Biodegradable Products

You know that green brick under all structured flower arrangements? That floral foam is in fact biodegradable and goes right in the compost! It can take a little longer to break down, so smaller chunks are recommended. Flower food and floral spray are both environmentally friendly and non toxic. Don’t eat it by the spoonful, but if a dab gets in your coffee it’s not harmful to you (or pets!).

Urban Foraging

As long as it’s not directly on someone’s property the local greenery is, in fact, up for grabs. Grapevines and ivy overgrowing a fence and that are in “public domain” are a cheap and effective way to reuse what’s out there, reduce overhead, and make the neighborhood a little more attractive. Seriously, though: NO FENCE HOPPING. Keep it to the sidewalks, ok?

This last week we chopped down a dogwood that was in a bad spot, really old, and sickly. Both picutred arrangements are courtesy of that ailing tree. It had just sprouted buds, and I was able to reclaim the flowering branches for a multitude of projects. The wood will go for the fire pit  and the rest will all be composted. I truly try and save everything I can. When I can’t, I do recycle, and compost.

Plantables

Centerpieces that “break apart” into individual potted plants are also a good reusable item, as you can invite each guest at your event to take a seedling home with them to plant in their own garden.

Reclaimed Blossoms and Naturally Decorative Container

Funeral Flowers vs. Memorial Plants

11 Apr

Hello Bloomsies.

Sorry this post is late; yesterday was the first anniversary of my dad’s death, and I felt like I needed a moment before I wrote this.

rose bloomBeing in the flower business, I have done more than my share of funeral arrangements. Having someone close to you die gives a different perspective of the process. There were so many arrangements people had sent my step mom that she wanted to have at the memorial, I offered to put some in my cooler and take them to the memorial the next day. Which was fine, until I got there and say the size and enormity of all the other arrangements that were there. Clearly, transportation for most grieving families is an issue.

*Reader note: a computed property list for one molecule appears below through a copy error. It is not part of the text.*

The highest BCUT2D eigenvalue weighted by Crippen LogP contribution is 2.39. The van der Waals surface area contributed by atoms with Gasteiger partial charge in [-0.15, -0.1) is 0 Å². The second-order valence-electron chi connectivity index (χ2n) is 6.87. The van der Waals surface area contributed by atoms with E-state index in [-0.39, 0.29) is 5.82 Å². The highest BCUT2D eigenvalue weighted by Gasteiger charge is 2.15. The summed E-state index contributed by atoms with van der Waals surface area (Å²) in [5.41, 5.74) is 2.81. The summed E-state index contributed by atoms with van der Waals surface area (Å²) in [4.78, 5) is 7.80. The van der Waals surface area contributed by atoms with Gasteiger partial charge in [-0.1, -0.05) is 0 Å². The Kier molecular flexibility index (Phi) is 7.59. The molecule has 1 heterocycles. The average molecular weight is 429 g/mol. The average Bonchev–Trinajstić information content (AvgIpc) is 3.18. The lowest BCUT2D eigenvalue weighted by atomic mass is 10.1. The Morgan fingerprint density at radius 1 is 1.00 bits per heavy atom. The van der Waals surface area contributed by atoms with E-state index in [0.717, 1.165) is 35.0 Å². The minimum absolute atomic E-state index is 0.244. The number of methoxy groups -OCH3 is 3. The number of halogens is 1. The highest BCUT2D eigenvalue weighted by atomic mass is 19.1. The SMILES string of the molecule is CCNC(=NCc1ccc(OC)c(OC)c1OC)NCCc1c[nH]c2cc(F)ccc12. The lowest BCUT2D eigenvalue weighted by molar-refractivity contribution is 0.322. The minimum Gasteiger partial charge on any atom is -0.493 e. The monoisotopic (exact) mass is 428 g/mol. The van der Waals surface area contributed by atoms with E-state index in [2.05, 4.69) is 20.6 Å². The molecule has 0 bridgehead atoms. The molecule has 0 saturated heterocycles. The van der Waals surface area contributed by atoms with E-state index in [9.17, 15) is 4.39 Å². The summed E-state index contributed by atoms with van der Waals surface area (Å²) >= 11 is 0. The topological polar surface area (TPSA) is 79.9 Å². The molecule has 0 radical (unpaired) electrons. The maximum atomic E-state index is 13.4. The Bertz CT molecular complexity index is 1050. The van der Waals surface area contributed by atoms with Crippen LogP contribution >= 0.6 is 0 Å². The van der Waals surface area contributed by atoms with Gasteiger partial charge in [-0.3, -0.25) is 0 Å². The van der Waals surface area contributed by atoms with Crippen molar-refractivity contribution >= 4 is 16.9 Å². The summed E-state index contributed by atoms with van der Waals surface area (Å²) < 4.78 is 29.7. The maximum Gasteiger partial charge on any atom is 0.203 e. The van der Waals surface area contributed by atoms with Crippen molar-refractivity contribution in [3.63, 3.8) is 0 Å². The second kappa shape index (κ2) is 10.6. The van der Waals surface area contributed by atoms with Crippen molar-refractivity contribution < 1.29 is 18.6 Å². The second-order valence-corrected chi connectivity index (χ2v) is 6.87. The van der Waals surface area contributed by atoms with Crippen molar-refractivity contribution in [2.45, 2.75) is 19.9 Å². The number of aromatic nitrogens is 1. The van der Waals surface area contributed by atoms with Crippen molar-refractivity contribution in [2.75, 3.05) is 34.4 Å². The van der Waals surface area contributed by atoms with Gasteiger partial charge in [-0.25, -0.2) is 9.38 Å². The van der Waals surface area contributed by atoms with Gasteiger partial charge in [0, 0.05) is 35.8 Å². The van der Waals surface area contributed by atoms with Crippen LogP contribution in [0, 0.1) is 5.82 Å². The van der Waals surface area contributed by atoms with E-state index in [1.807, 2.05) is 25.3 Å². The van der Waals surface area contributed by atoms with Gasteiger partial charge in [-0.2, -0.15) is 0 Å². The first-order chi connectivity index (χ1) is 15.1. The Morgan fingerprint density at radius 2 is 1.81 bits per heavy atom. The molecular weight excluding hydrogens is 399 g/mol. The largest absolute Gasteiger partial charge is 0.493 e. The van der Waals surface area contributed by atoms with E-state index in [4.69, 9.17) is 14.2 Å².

Also, these arrangements are beautiful and last a while, but inevitably fade and leave the recipient nothing but vases to fill or get rid of.

Plants might not seem as beautiful a sentiment, but they last longer and are a constant reminder to the person that you are thinking of them. If you know the deceased liked a particular type of plant (indoors OR out) get that for the family members. It can be planted outside and be a yearly blooming reminder, an evergreen memory, or a houseplant that gives you oxygen and comfort.

Also, don’t be afraid to ask the recipient. If you’re not sure, say “I am feeling the need to get you something as a sympathy gift. Is there something you’d prefer?” They might not even want a plant of flowers, perhaps just a meal or a sympathetic shoulder. Anything is welcome in the time of grief.

Peace and Love, Jessicasingle tree in field

Spring Break

6 Apr

Hi Bloomies…

I just wanted to check in and say hi. I’m on Spring Break, but I’ll be back at the blog on Wednesday!

Have a beautiful week!

JessRoses and Hydrangeas

Easter Flower Arrangement Ideas

27 Mar

Easter Sunday Wouldn’t Be Complete Without Flowers
Easter arrangement

Easter is this Sunday Bloomies! Easter is a celebration of re-birth, of everything in bloom and growing after a long winter. Flowers are as crucial to an Easter celebration as the Easter Bunny himself. There are lots of cute flower-centric things that are “springy” and festive for the holiday, beyond Easter Lilies or plastic basket grass (unless you like those, in which case, have at it.)

Tips for Easter Flower Arrangements

Size and Shape Matter

This week I did a few spring bouquets of pale green, white, pink and lavender. Low round, oval, or rectangular arrangements are best for centerpieces on a table. Taller or wider arrangements are best for buffets, counters, or sideboards… you want to see your table mates!